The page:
There was the stuff about traditional values versus modern values.
There was the remnant of the class conflict.
There was the whole bucket load of stuff regarding the military dictatorships.
Also, there was the whole ideology struggle that still goes on to this day.

Now more than one decade into 21th century, Korea is less fragmented although it is one of the few countries on the planet in which communism is still a viable political ideology.

This Korea can be seen in Korean drama although in a glamorized distorted form.

So what does this have to do with the whole discussion about historical Korean dramas?

Well a lot actually!

The lack of mature/stable of historical narratives and Korean dramas
The consequence of this fragmentation during the past is that historical narratives were not given a chance to develop and mature. So, what happens when there is not a general consensus about a historical event? One of the things is...

Well it's left to individual interpretations!

As a result, historical events are open to be used as ammo for political arguments and ideology confrontations.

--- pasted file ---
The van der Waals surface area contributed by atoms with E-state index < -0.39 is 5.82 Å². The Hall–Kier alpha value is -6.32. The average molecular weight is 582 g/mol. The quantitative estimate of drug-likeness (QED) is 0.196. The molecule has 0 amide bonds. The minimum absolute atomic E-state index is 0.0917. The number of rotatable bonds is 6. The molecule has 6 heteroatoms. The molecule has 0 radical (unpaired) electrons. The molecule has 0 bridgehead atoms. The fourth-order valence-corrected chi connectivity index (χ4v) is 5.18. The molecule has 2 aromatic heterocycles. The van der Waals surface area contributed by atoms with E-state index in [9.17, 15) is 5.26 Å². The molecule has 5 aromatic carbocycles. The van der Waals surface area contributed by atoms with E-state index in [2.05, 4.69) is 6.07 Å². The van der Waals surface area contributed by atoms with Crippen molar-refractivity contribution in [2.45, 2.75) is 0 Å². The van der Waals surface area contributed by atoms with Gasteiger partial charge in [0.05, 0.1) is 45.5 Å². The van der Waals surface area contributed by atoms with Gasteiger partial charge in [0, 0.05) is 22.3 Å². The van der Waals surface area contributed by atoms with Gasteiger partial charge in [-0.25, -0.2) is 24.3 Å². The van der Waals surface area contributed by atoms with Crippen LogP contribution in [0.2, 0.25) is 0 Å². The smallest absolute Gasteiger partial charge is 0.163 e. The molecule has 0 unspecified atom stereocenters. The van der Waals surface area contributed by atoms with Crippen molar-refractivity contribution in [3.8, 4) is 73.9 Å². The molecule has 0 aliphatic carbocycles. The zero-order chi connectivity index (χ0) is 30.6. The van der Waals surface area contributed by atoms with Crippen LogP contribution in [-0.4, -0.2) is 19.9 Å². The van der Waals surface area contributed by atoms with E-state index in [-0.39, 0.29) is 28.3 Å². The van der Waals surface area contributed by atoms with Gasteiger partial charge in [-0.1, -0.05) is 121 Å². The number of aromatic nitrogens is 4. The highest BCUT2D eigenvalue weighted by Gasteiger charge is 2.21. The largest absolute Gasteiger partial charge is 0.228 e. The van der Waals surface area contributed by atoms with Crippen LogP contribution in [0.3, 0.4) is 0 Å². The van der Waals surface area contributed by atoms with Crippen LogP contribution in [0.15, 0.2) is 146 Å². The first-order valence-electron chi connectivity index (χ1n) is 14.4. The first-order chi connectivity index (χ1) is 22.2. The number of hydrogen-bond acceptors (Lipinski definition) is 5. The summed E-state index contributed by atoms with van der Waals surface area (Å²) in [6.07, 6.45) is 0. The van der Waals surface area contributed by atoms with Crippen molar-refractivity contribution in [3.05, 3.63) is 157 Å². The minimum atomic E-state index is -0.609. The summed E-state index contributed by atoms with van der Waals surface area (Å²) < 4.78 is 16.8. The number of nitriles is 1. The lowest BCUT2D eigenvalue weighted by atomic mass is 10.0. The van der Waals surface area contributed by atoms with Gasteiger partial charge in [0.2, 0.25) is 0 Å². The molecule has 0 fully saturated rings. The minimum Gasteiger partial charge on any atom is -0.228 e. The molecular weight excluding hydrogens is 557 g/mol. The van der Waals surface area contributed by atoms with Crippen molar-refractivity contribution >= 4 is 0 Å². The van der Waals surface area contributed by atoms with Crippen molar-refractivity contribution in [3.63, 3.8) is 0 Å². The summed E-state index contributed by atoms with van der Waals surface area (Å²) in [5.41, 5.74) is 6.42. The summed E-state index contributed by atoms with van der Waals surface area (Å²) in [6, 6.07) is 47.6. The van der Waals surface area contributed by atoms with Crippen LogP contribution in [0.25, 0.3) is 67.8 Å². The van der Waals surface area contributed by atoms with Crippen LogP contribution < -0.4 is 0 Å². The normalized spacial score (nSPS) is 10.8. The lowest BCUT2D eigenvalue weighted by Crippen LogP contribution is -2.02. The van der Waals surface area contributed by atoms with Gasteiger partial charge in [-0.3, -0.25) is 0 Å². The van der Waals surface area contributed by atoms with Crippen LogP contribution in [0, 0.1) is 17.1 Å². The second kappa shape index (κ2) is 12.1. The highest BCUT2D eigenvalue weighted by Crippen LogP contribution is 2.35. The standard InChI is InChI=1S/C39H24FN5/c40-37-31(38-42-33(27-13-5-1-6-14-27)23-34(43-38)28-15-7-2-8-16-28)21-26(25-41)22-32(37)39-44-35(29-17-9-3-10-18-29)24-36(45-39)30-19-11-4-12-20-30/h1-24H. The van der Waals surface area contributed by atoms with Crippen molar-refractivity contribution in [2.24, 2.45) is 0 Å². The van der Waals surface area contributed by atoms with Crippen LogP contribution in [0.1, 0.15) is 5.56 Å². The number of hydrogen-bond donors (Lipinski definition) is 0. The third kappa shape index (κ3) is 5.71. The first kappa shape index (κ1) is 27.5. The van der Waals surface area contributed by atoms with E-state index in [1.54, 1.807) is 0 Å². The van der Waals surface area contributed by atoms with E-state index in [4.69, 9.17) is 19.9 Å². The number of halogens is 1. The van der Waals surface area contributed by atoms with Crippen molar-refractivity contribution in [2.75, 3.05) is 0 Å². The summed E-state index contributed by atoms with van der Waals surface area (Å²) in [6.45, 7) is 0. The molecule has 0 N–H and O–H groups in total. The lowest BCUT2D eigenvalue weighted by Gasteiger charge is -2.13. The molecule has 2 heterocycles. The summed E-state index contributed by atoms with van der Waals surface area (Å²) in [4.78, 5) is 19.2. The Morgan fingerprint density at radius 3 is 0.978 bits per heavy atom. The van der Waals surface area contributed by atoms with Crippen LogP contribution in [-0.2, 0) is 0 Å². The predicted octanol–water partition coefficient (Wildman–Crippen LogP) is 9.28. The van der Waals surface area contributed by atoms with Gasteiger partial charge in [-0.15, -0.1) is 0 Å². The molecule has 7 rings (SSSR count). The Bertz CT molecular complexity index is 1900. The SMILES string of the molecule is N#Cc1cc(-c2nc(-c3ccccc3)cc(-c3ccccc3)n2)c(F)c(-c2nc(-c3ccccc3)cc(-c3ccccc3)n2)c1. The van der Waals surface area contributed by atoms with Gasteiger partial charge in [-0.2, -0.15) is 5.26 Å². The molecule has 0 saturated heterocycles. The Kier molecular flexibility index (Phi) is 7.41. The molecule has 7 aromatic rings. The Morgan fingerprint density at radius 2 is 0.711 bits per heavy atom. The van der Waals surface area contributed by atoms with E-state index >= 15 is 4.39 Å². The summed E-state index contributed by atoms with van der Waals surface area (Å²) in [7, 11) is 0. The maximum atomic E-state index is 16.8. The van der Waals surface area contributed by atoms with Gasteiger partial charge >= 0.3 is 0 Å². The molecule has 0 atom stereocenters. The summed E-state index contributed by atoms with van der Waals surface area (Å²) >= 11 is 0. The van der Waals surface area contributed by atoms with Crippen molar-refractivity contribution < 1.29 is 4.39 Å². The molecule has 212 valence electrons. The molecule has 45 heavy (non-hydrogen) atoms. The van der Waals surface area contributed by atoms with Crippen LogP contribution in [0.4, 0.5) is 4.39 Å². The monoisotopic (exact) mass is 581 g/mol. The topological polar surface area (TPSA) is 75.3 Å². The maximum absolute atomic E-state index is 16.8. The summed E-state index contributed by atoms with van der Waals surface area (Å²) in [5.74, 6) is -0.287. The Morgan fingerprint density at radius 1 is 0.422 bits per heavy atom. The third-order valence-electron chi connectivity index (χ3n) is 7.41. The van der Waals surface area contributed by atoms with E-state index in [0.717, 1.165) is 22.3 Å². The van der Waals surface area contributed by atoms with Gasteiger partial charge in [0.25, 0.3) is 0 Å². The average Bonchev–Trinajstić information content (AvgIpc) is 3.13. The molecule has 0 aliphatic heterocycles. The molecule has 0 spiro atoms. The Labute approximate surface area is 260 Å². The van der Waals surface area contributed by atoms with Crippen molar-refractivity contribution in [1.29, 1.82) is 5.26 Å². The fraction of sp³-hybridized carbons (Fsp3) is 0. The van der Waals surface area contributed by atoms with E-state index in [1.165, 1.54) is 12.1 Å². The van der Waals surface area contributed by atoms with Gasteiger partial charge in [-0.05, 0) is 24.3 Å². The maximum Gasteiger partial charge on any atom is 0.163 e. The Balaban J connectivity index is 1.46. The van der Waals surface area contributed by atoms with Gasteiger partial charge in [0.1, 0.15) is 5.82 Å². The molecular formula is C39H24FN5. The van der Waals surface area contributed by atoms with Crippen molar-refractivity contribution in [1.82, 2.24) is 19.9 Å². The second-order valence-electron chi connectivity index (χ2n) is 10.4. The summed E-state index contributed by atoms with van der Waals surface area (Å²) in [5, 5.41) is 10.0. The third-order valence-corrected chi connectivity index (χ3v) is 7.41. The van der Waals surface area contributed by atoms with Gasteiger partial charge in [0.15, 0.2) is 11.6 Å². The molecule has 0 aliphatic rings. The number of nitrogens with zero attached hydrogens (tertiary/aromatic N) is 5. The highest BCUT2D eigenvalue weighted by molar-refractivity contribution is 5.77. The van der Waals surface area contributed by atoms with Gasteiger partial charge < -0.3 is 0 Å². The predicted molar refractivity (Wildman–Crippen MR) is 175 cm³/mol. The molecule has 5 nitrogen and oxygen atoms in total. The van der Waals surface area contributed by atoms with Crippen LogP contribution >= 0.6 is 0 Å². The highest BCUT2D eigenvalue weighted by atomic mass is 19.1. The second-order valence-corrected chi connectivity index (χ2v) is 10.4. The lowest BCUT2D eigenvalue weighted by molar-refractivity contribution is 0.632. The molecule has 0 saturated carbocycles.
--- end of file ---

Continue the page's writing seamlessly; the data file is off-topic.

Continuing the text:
What does this mean for Korean dramas?

It means that so called inaccurate historical elements in Korean drama could be viewed as manipulation by the writers to advance a specific viewpoint rather than being just for entertainment purposes. And to be frank, there are a lot of Historical Korean dramas or "사극" that do this.

 In fact, it is a tradition!

During the military dictatorship, Historical Korean dramas or "사극" were frequently used to criticize the government since they had the excuse that they are just showing historical events. For this purpose, these Korean dramas tend to stick closely to the recorded history while crafting the presentation to enhance one's viewpoints.

For a Korean viewer, especially those who are over 30 years old, Historical Korean dramas or "사극" are viewed with suspicion/preconceptions albeit on a subconscious level. They were essentially train to be. These are the viewers who have a difficulty with differentiating between a historical event based drama and a period piece drama. To them anything set in the past should be treated more seriously.  So, they are more critical about pure period piece drama.